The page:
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Tour de France

Urán podium could aid Cannondale-Drapac’s sponsor hunt

Cannondale-Drapac has been public about its search for a new sponsor, and Rigoberto Urán's magic Tour de France may aid the effort.

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BRIANÇON, France (VN)—For much of 2017, Cannondale-Drapac team owner Jonathan Vaughters has undertaken a very public hunt for cash.

In May, Vaughters penned a column for about why pro cycling presents, “the best sponsorship deal in sports … That brands are missing out on.” He then made a public appeal for sponsorship dollars in an interview with The Wall Street Journaltelling columnist Jason Gay that he was open to bringing on an equity partner — not just a cash sponsor — if the arrangement was right.

The hunt continued through this Tour de France. On the Tour’s second rest day, Vaughters told reporters that he was “super-optimistic” that he would land a new sponsor sometime during the race.

Could a podium finish at this year’s Tour de France for Rigoberto Urán close the deal? Vaughters hopes so. Cannondale-Drapac operates on about $15 million each year, compared Team Sky with approximately $40 million.

“Yeah, I hope somebody picks up the newspaper and realizes here is this team with $40 million and here is this team with a quarter of that, and they’re almost doing just as well as the team with $40 million,” Vaugthers said. “Maybe they’ll go: ‘I’ll give them some coins out of my back pocket.'”

Cannondale and Urán took one step closer to a podium finish in Paris during Thursday’s stage 18, which finished with the ascent of the hulking Col du Izoard climb. French team Ag2r La Mondiale set a crushing tempo up the lower slopes of the climb to set up French star Romain Bardet. Urán battled to stay with Bardet and Sky’s Chris Froome and Mikel Landa as the four traded attacks to the line.

After Landa launched a major attack, which was reeled in by Bardet, Froome was next to go. Urán put in his biggest surge of the day to bring back the two-time defending champion.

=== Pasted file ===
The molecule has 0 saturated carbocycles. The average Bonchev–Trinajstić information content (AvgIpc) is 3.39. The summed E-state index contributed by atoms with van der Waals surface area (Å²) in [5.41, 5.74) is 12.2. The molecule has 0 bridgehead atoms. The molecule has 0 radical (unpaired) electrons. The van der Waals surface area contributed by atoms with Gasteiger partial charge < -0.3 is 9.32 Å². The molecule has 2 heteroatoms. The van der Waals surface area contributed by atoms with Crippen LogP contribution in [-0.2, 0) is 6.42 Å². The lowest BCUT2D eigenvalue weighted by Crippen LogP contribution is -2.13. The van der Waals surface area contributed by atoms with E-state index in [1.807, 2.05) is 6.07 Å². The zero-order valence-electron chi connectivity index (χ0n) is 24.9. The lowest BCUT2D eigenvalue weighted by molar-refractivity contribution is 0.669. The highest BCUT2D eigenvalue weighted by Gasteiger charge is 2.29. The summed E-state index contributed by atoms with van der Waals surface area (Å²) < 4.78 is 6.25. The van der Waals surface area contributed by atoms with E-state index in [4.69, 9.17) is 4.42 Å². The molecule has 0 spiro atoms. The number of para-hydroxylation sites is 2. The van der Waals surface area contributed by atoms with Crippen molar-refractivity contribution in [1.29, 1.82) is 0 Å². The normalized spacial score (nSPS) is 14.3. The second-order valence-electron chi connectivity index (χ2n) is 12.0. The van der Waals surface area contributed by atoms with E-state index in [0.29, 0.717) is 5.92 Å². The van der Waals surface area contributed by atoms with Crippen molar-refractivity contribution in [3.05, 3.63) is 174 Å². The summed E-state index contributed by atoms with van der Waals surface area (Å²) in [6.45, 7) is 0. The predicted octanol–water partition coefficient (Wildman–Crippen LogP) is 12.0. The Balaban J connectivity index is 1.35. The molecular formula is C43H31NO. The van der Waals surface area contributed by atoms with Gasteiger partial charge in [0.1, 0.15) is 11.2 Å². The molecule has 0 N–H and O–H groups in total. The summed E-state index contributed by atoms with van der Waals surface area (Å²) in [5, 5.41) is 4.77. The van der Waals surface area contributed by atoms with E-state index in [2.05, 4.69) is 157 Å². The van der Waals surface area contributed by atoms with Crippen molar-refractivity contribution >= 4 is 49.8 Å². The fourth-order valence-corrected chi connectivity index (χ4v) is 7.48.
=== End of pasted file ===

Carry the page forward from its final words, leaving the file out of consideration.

Urán lacked the acceleration to stay with Bardet and Froome in the waning meters, ceding two seconds to the duo, which dropped him to third place. (He had been tied for second after stage 17.) He now sits 29 seconds behind Froome and just six seconds behind Bardet.

A talented time trialist, Urán could leapfrog Bardet during Saturday’s stage 20 individual time trial in Marseille.

“The important thing was to stay at the front and not lose time,” Urán said. “We suffered on the Izoard, it was really tough, but it was good for me.”

The ascent of the Izoard marked the second consecutive stage in which Urán did not attack. Rather, he used his efforts to mark Bardet, Froome, and Landa. During Wednesday’s stage 17, Urán followed moves by Bardet and Landa and then earned 17 bonus seconds in the sprint for second place. Bardet was critical of Urán’s tactics, telling reporters that “[Urán] is just happy to follow and take bonus seconds on the line.”

Charly Wegelius, Cannondale’s sports director, said Urán was going for the win on Thursday, rather than defending his spot on the podium.

“When you have a mountaintop finish three days from the finish line, you’re going to go for it,” Wegelius said.

A podium finish would stand alongside the best results for Vaughters’s Slipstream organization, which previously had Garmin as its title sponsor. Since Slipstream entered the WorldTour in 2009 the team has won Paris-Roubaix, Liège-Bastogne-Liège, as well as the Giro d’Italia. Its best GC finish at the Tour came that year, when Bradley Wiggins finished fourth. He was later bumped to third when Lance Armstrong was disqualified three years later.

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Since then the team has struggled at the Tour, failing to place anyone inside the top-five in general classification. In 2015 and 2016, the team left the Tour nearly empty-handed. It won zero stages and had no riders inside the top 10.

Twice a podium finisher at the Giro, Urán joined the squad in 2016. He had a number of close calls, finishing third at Il Lombardia and then seventh at the Tour. In early 2016, the team said that Urán would take a step back from grand tours in 2017. He would instead focus on the Ardennes classics.

Vaughters said that plan changed once Tour de France organizer ASO revealed the 2017 route. The route featured few days in the mountains, and a limited number of time trial kilometers.

At the finish line of Thursday’s stage, Vaughters said he did not regret the decision.

“[A podium] would be a beautiful thing, there’s no doubt about that,” he said. “We’re a racing team so we gotta race for the win. If it doesn’t work out we gotta be happy.”